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Interdisciplinary Minor in Middle East Studies
The Interdisciplinary Minor in Middle East Studies is housed in the College of Arts and Humanities Department of Philosophy, in collaboration with the College of Social Sciences. Faculty members with expertise in areas related to Middle East Studies are spread out among various departments in the Arts and Humanities and the Social Sciences and some in the Craig School of Business.
***To replace an elective course with another MES-related course please request an approval from the MES Program Director, and then fill out the necessary forms with the help of your Department/College Advisor***
Interdisciplinary Minor in Middle East Studies
The Minor in Middle East Studies is a broad, interdisciplinary program designed to provide students from all disciplines with an introductory foundation of knowledge about different subjects related to the Middle East. Students will select from a variety of courses offered throughout the university that study the linguistic, social, cultural, artistic, literary, historical, political and economic factors that define this region of the world. Upon completion of the minor, students will be able to communicate in one of the languages spoken in the region, have a broad contextual understanding of the region, and be afforded the opportunity to gain in-depth knowledge in one or more areas of study related to the region. The minor is composed of 21-23 units. These include 3 units of a required lower-division introductory course MES 10; 6-8 units of lower-division courses in Middle Eastern languages selected from Arabic, Armenian, Hebrew, and Persian; and 12 upper-division units selected from courses offered by the departments participating in this program. Courses taken for the minor may count toward fulfilling General Education requirements, but not toward fulfilling the student's major. Students in the minor must maintain a minimum GPA of 2.5.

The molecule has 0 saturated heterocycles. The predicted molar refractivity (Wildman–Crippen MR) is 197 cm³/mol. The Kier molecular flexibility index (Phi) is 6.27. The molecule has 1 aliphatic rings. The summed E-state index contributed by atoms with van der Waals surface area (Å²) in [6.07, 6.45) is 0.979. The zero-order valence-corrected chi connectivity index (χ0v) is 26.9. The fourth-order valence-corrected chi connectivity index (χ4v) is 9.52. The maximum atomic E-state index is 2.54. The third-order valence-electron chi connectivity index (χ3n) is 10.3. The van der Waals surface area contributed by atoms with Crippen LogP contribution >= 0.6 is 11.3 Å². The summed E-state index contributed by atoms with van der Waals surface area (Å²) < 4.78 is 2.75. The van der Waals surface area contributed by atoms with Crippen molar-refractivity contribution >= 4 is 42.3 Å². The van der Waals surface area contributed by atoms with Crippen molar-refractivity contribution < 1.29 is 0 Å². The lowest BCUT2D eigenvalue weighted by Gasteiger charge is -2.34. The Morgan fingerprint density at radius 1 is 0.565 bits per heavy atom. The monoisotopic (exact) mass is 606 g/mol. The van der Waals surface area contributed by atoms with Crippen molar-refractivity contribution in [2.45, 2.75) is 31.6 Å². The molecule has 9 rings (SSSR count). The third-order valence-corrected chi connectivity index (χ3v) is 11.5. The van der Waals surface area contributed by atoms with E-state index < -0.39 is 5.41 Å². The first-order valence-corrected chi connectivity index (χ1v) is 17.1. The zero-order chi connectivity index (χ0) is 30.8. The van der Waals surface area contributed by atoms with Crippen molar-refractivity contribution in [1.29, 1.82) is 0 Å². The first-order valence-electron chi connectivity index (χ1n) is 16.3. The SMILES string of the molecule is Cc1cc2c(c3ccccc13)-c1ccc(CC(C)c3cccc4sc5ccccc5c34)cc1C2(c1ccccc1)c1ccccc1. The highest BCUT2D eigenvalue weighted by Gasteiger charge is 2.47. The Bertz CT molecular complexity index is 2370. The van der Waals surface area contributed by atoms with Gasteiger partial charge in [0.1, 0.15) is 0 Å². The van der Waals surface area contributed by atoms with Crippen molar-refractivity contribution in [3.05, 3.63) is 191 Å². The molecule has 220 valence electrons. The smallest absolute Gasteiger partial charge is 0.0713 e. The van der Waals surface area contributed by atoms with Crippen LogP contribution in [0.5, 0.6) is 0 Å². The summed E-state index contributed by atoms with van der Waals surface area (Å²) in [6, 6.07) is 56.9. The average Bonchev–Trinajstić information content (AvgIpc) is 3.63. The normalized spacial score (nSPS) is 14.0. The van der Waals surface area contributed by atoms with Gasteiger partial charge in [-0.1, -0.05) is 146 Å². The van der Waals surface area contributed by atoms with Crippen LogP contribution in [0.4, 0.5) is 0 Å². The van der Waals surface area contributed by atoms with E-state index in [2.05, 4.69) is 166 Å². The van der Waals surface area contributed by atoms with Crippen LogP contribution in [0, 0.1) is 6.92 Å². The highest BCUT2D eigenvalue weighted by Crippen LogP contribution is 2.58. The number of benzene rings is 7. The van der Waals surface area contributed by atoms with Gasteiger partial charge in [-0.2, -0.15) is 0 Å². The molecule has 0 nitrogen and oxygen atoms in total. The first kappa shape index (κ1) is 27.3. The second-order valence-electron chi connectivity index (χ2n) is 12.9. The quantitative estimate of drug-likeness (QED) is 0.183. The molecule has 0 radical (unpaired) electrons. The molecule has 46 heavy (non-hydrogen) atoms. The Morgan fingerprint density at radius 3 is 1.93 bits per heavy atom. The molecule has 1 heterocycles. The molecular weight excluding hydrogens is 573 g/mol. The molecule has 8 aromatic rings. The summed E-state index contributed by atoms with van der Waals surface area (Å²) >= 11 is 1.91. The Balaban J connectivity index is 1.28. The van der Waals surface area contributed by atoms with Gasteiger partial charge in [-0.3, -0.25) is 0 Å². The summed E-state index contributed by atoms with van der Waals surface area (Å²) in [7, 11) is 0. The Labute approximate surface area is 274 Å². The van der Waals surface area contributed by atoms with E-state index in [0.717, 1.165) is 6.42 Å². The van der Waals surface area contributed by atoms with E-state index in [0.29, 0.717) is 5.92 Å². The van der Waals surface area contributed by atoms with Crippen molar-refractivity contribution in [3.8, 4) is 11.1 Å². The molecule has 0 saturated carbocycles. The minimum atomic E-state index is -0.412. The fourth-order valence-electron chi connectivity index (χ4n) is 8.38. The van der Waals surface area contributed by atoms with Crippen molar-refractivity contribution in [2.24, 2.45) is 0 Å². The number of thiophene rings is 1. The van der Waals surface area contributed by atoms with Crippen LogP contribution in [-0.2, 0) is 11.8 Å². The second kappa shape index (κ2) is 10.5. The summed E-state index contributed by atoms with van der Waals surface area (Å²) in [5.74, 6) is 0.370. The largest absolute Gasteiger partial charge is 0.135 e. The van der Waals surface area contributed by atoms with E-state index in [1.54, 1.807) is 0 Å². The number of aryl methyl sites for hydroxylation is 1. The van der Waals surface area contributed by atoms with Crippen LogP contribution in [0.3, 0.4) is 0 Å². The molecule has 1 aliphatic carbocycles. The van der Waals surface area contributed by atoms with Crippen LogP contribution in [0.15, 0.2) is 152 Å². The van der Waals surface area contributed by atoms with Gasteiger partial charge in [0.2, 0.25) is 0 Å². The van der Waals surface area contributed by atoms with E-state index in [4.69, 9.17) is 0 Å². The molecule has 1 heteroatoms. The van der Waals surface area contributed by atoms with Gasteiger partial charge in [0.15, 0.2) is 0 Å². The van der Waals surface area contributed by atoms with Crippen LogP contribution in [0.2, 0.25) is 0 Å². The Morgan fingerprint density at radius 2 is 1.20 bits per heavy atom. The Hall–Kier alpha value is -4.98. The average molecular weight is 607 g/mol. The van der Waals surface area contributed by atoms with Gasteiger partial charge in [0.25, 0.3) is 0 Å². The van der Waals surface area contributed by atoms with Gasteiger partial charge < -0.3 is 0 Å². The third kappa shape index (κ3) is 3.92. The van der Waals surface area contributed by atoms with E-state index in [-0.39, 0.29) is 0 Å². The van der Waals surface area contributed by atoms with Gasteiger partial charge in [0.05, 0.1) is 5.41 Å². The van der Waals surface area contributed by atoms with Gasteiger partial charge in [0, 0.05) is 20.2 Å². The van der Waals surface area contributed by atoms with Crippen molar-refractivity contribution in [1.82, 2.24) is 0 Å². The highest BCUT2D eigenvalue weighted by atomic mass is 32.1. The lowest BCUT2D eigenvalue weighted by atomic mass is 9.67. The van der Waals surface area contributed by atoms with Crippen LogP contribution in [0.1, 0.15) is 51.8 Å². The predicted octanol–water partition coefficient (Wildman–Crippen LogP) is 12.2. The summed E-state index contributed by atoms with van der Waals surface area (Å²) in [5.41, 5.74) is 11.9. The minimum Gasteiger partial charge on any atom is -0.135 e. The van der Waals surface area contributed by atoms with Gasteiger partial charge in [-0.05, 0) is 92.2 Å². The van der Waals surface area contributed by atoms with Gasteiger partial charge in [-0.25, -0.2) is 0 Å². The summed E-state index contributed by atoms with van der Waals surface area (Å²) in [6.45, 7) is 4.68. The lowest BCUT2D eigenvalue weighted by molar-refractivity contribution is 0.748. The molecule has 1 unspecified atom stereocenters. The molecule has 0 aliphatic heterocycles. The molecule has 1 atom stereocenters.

Required Course (3 units)
MES 10 (fulfills G.E. Area D3)
Lower-division Language Requirement (6-8 units)
Select from: ARAB 1A-1B; ARM 1A-1B; HEBR 1A-1B; PERS 1A-1B (some courses fulfill GE Area C2)
Electives (select 4 courses) (12 units)
ANTH 135; ECON 183; ENGL 179, 193T; HIST 107, 109T, 110; MUSIC 171; PHIL 139, 158; PLSI 144T; SSCI 150T
Total (21-23 units)
*Other courses may be used to fulfill electives upon approval by minor advisor. Some options include but are not limited to:
—French 149—Voices of Africa— Study of representative works by African writers which reveal the attitudes of modern Africans toward their land, their traditions, and their encounter with the 21th century world. Course taught in English. G.E. Integration IC.
—Economics183—Political Economy of the Middle East—
Anthropology 135—Muslim Communities in the Middle East—Survey of both rural and urban Muslim cultures and societies in the Middle East with an emphasis on a variety of lived experiences of Islam, gender and ethnic relations and their impact on the West.
Economics 183—Political Economy of the Middle East— A survey of historical, social, cultural, political, and economic development in the Middle East.
English 250T—Asian Literature and Western Orientalism—Emphasizes reading, appreciation, examination and exploration of Eurocentric and American
interpretations of some great works of Asian literature, while developing an understanding
of their historical and cultural contexts. Asian literature includes Southwest Asian
(Middle Eastern, Arabic & Persian), South Asian (Indian, Sanskrit & English), and
East Asian (Chinese).
History 107—Modern Middle East—Analysis of Middle Eastern history with emphasis on the 19th and 20th centuries.
Music 171—Introduction to the World's Music—Exploration of selected musics of the world from the perspective of ethnomusicology or study of music as an aesthetic communication that possesses meaning only in relation to specific, situated socio-cultural contexts. Study of selected musical forms and their relationship to social formations. GE Integration IC.
Philosophy 165T—Islam—Multidisciplinary and comparative introduction to Islam. An examination of how four particular issues have been interpreted over time from anthropological, sociological, and comparative religious perspectives.
Social Sciences 150T—Islamic Civilization—An overview of history, politics, culture, and the arts relevant to Islamic heritage.
Social Sciences 159 T—Women in Islam—Explores the social and cultural roles of women and girls in Muslim cultural contexts, the sources of Islamic authority on gender issues, and contemporary cultural controversies concerning work, modesty practices, marriage and family life, social leadership, legal status, religious traditions, Muslim women’s rights movements and political activism.